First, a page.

There is no greater sin in America than being poor, unless it's being on the side of the poor. There is no greater sin than standing up against the eternal, damn-near constitutional right to wreak profit, at whatever cost. Speak against this, and, as I recently discovered, you will feel it.

Like anyone who writes in a national newspaper, I'm used to abuse, but nothing prepared me for the venom unleashed when I dared to suggest, on an American website earlier this year, that "rational self-interest" might have its limits. My suggestion, said one correspondent who tracked me down months later, was "an attack" on his "happiness, freedom, income, survival and family" and I clearly had "(a) no education and (b) no experience". Suffice it to say that he, and his fellow Christina critics, were less than delighted about the "obscure left/socialist leanings" of "an American Idol President". Socialist? It would be tempting, as a Brit, to say 'you're having a larf!', but these people are not, I think it's safe to say, overly endowed with a sense of humour.

If Obama can't do this, nobody can. If Obama can't do this, America's poor are screwed. Sure, America's got talent, but it's also got some of the most unpleasant, uncompassionate, unerringly ruthless people on the face of this planet. Boy will that boy need some luck.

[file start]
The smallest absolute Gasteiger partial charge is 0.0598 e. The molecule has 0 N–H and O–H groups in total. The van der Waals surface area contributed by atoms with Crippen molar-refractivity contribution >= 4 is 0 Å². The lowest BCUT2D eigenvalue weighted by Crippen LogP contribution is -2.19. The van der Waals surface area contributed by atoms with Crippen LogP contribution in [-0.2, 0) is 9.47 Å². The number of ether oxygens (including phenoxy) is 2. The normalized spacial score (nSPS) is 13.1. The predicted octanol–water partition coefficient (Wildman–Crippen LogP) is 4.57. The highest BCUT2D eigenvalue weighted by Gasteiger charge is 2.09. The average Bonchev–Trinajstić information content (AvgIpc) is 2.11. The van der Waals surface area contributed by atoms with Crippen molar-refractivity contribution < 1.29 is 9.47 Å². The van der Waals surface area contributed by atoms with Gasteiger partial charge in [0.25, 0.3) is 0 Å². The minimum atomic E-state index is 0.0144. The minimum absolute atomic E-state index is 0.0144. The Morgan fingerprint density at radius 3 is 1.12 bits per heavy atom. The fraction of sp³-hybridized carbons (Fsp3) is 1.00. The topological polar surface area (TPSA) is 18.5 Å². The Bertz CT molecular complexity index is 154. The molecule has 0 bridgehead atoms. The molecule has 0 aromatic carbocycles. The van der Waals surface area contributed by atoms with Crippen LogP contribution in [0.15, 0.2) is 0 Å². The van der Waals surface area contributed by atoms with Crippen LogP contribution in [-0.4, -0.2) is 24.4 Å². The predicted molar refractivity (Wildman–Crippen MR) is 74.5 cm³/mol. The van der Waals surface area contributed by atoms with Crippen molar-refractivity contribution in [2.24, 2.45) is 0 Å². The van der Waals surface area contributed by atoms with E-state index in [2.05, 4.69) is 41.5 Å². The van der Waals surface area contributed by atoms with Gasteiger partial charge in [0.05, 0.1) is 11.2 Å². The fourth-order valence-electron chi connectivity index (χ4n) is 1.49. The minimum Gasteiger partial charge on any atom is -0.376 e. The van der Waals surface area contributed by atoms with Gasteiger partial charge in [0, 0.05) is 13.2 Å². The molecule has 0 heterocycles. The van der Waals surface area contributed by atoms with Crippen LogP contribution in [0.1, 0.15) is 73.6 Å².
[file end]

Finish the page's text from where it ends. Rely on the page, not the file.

Scandinavian gloom, Scandinavian-style

As someone whose heart swelled with pride when Abba won the Eurovision song contest, and Bjorn Borg won Wimbledon, and Ikea started delivering bookcases, and meatballs, to the masses, I nearly exploded with it on Monday night, while watching the Swedish adaptation of Wallander. OK, so it's only blood (half of it, to be precise) and I wasn't born in Sweden, and I've never actually lived there, and I had nothing whatsoever to do with the writing, dramatisation or any other aspect of the Wallander series or books. But what a triumph!

Kenneth Branagh was great as the gloom-ridden detective in the British version, but Krister Henriksson is just so much more – well, Swedish. Gloomy, not in a look-at-me-and-my-brilliant-acting way, but just in a quietly efficient, I'm-not-ecstatic-but-let's- just-get-on-with-things kind of way. And his female boss, to whom he reports without resentment or sexual frisson, looks, like a lot of female Swedish bosses, like a woman who manages a certain degree of power with a minimum of make up and a minimum of fuss. Almost as if such a thing were completely and utterly normal.

Let's drink to the death of the pub

Never mind the Empire, now we know that Britain's sunk. The pub, cosy cornerstone of the community, hub of happiness and harmony etc, is in decline and this, apparently, is a national disaster.

Could this be the same institution that has been castigated for fostering the country's only serious national pastime, the mass pouring down throats of the drug regarded as the biggest threat to the nation's health? I like a nice pub, and I like a nice drink, but I also quite like a nice little nibble with my drink, and the odd peanut or pork scratching doesn't really cut it. The fact that bars have sprung up to replace the defunct pubs – bars serving proper food, and proper tasty snacks – is surely cause for celebration. Which, of course, needs a little tipple.